Dom Joly: Trotters' Independence
PUBLISHED: 14:18 04 December 2017 | UPDATED: 14:18 04 December 2017
'Anybody selling you a 'micro pig' is a con artist. Pigs are not household pets and anybody who tries this out will live to regret it'
Big pig news. Wilbur has left the building. Not as in he’s dead, but he has left the Cotswolds and moved up North to a wonderful pig sanctuary called (rather unnervingly) Pigs Inn Heaven.
This was a big decision for us to make but he had become more and more aggressive and was clearly unhappy with our bringing in a friend to keep him company. The friend, Sir Francis Bacon, is the best natured pig I’ve ever met (although very chatty) and we thought that Wilbur and he would get on brilliantly. I’d forgotten just what a grumpy pig Wilbur was and he expresses zero interest in having a new friend except for killing our cockerel and crunching on the poor thing’s skull while staring at a terrified Sir Francis.
Then I did a TV show which was highlighting the problem of people buying micro (or tea-cup) pigs as pets and then not being able to deal with them. This is because micro pigs don’t exist. Anybody selling you one is a con artist. Pigs are not household pets and anybody who tries this out will live to regret it. I was supposed to be the example of someone who could handle being a pig owner as I lived on a farm and had room for them.
I did an interview sitting in the garden. The director’s idea was that Wilbur would lie contentedly by my feet – a picture of bucolic bliss. Wilbur had other ideas. He is not and never will be a fan of being told what to do. Halfway through the interview he suddenly bared his impressive tusks and went for me. Luckily he bit my wellies and not my leg. He proceeded to scream and tear viciously at the boots while the director, who was curiously nervous of animals, jumped back in alarm. Obviously the footage was TV gold and was duly aired but I was concerned. Wilbur is a massively big unit and if he attacked one of the kids or the dogs it would not end well. Then the show aired and I got an email from a lady who was in a similar situation- she had taken on little pig who had grown huge. This pig however had attacked her and she sent me some quite extraordinarily graphic photos of where his tusks had ripped her leg open plus a couple of awful puncture wounds. That was that. I got in touch with Pigs Inn Heaven, checked they weren’t a front for an abattoir and then organised for Wilbur to head north.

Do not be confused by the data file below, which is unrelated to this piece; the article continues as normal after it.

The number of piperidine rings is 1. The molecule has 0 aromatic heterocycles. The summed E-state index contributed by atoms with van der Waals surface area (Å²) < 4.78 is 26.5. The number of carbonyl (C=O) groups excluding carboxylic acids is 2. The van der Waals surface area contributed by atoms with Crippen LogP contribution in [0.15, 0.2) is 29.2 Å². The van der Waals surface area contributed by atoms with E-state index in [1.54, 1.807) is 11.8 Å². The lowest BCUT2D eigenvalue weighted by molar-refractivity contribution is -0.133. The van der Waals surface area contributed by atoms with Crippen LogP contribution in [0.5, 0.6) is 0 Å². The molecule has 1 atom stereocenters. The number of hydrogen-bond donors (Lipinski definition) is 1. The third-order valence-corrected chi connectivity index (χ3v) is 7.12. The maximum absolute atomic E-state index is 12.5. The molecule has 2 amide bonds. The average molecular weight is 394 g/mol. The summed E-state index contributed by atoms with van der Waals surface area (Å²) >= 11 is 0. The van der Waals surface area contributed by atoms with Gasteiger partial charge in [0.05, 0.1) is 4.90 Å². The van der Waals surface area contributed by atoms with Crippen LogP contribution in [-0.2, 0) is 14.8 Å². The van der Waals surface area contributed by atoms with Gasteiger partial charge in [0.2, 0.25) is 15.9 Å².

The Sanctuary asked whether I would take one of their pigs in return for housing Wlbur. I hesitated, but then realised that Sir Francis might need a companion. So that’s how we got Stanley. Politely put, he is a bit of a Heinz 57 – a mixed grill, a bit of a mongrel. He was named after being found wandering down the high street of Accrington Stanley one morning. Poor Stanley and been abandoned and needed a home. Pigs Inn Heaven came to the rescue and now he was moving to The Cotswolds.
When the day came Wilbur was charm itself and seemed content to leave his home as long as food was provided for the journey. Stanley was introduced to Sir Francis and they appeared to get on OK. Stanley is slightly nervous pig and I feel that Sir Francis’ constant chatter might get a touch annoying but they have proved me wrong. On their first night together I snuck in to have a peek and they were both snuggled up with each other. All was well with us. But what of Wilbur? How was we taking to the North? Would he struggle with the accent? Would he be bullied by the other pigs for being a Southern softie? I needn’t have worried. I get regular videos of his progress. He has had his nails clipped, and appears to be being treated like a king. I’ve even seen footage of him communicating with other pigs in an almost civil manner. I miss him but I think it was for the best. Now we must concentrate on our new family – Stanley and Sir Francis.
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Pigs Inn Heaven is a sanctuary for unwanted pet pigs and terrapins/turtles. They currently have 60 pigs on site. You can help support the sanctuary via Paypal or by sponsoring an animal.